In Chile, an eco-education project started by teens


The story of Javier, a young man from Chile, starts with getting interested in the environment, an unexpected proposal and the beginning of an ecological commitment that today has reached vast proportions.

I have always loved nature and had a special relationship with it. In 2017, I became aware of the serious damage that humanity is causing to the planet.
“But what can a simple teenager do to change the reality of the planet?” I used to say to myself.
One day, however, my aunt invited me to participate in a sustainable development forum at the headquarters of Cepal (the Economic Commission for Latin America and the Caribbean). I was surprised, but she encouraged me, saying how teenagers should take on important decisions and make their voices heard for our future.
I decided to participate and got other classmates who were interested in social and environmental issues involved, with the help of the school.

During the forum we were able to learn about Social Development Goals (SDS) and the actions that are being carried out in order to achieve them in some Latin American and Caribbean countries. We were also able to express our thoughts in front of the authorities present.

Among the initiatives, we were impressed by “Concausa”, which is part of the America Solidale NGO. It works specifically to put an end to child poverty and trains adolescents to be true change agents.

Together with two partners, we decided to propose a project at our school linked to Concausa, but we were not successful. After some time, given our interest in these issues, Concausa decided to set up a workshop in our school called “Actuators” to help us better develop our project.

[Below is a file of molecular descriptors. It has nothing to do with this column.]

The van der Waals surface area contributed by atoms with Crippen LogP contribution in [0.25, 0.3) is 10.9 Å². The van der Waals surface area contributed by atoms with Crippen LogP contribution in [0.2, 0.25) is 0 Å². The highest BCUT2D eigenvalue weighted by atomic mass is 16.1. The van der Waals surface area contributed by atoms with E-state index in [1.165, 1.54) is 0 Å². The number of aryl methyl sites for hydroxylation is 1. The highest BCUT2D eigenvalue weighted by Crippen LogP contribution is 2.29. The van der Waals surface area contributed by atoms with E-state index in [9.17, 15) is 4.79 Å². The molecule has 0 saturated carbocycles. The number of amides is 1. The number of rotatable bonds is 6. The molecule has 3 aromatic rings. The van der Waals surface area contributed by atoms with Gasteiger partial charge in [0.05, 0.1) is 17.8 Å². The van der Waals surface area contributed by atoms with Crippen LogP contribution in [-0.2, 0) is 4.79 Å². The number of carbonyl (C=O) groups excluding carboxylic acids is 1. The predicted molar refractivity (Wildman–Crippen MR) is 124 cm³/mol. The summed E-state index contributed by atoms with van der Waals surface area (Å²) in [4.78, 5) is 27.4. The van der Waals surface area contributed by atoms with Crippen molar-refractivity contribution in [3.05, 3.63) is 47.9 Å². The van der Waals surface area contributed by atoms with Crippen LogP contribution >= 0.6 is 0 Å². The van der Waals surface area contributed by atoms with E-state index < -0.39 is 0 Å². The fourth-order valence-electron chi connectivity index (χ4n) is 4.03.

In classes we saw a lot of rubbish thrown on the floor, so we set out to encourage better waste management and recycling to create a pro-environmental culture. The “Eco-Education” project began. The waste was mainly tetrapacks, so we re-used them to create “eco-containers” where we could sort the waste and reuse it to make eco-blocks.

Thanks to our work, many of our classmates have learned how to recycle. They have now even convinced their parents to do this in their homes.

In the meantime, together with boys from the Focolare unit that I am a part of, we introduced workshops and in-depth analysis of environmental issues during our regular meetings.

After a year of work with our “eco-education” project, we were chosen to represent Chile in a Concausa Continental Camp that takes place each year in our country. Project teams from all over the continent participate.

I went along as well, and it was an unforgettable experience. I met people from many countries, each with their different culture. Getting to know each other made us feel the same. We were and are a family, a generation fighting for a more united and supportive future.

On the last day we were invited to give a speech to officials from America Solidale, Unicef and Cepal about the different realities we have in our countries, and how we are doing our part to defend the environment.

Now we continue to work together with camp participants through video calls. This is how we conceived the “1000 Actions for Change” project, which aims to spur ecological actions and mitigate the climate crisis. To achieve this, I was chosen to represent my country.

Here is Javier’s testimony during the launch of the Pathway 2020–2021 “Dare to Care” campaign.

Edited by Anna Lisa Innocenti

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